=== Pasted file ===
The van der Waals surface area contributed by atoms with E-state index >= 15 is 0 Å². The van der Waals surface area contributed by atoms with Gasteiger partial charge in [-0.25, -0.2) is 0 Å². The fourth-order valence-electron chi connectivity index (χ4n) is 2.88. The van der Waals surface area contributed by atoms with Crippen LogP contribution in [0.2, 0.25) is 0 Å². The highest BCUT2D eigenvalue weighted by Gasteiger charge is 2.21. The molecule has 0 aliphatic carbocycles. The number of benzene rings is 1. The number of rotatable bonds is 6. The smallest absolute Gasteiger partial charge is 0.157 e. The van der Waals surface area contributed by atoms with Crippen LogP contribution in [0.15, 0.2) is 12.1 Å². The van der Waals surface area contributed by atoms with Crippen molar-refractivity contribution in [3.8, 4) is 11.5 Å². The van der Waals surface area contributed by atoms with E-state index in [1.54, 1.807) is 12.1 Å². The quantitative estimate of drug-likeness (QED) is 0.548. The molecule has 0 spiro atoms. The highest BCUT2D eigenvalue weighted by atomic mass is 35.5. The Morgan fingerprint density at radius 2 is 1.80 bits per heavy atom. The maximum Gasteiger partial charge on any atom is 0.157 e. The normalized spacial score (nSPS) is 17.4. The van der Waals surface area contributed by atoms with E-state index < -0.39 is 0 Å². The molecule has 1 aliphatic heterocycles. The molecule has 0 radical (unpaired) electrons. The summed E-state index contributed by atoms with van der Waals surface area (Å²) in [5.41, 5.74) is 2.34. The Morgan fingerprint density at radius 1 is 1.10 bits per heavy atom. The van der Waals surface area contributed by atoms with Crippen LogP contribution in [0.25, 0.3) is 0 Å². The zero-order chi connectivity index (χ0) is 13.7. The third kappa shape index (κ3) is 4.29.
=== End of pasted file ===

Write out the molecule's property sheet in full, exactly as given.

The van der Waals surface area contributed by atoms with E-state index >= 15 is 0 Å². The van der Waals surface area contributed by atoms with Gasteiger partial charge in [-0.25, -0.2) is 0 Å². The fourth-order valence-electron chi connectivity index (χ4n) is 2.88. The van der Waals surface area contributed by atoms with Crippen LogP contribution in [0.2, 0.25) is 0 Å². The highest BCUT2D eigenvalue weighted by Gasteiger charge is 2.21. The molecule has 0 aliphatic carbocycles. The number of benzene rings is 1. The number of rotatable bonds is 6. The smallest absolute Gasteiger partial charge is 0.157 e. The van der Waals surface area contributed by atoms with Crippen LogP contribution in [0.15, 0.2) is 12.1 Å². The van der Waals surface area contributed by atoms with Crippen molar-refractivity contribution in [3.8, 4) is 11.5 Å². The van der Waals surface area contributed by atoms with E-state index in [1.54, 1.807) is 12.1 Å². The quantitative estimate of drug-likeness (QED) is 0.548. The molecule has 0 spiro atoms. The highest BCUT2D eigenvalue weighted by atomic mass is 35.5. The Morgan fingerprint density at radius 2 is 1.80 bits per heavy atom. The maximum Gasteiger partial charge on any atom is 0.157 e. The normalized spacial score (nSPS) is 17.4. The van der Waals surface area contributed by atoms with E-state index < -0.39 is 0 Å². The molecule has 1 aliphatic heterocycles. The molecule has 0 radical (unpaired) electrons. The summed E-state index contributed by atoms with van der Waals surface area (Å²) in [5.41, 5.74) is 2.34. The Morgan fingerprint density at radius 1 is 1.10 bits per heavy atom. The van der Waals surface area contributed by atoms with Crippen LogP contribution in [0.25, 0.3) is 0 Å². The zero-order chi connectivity index (χ0) is 13.7. The third kappa shape index (κ3) is 4.29.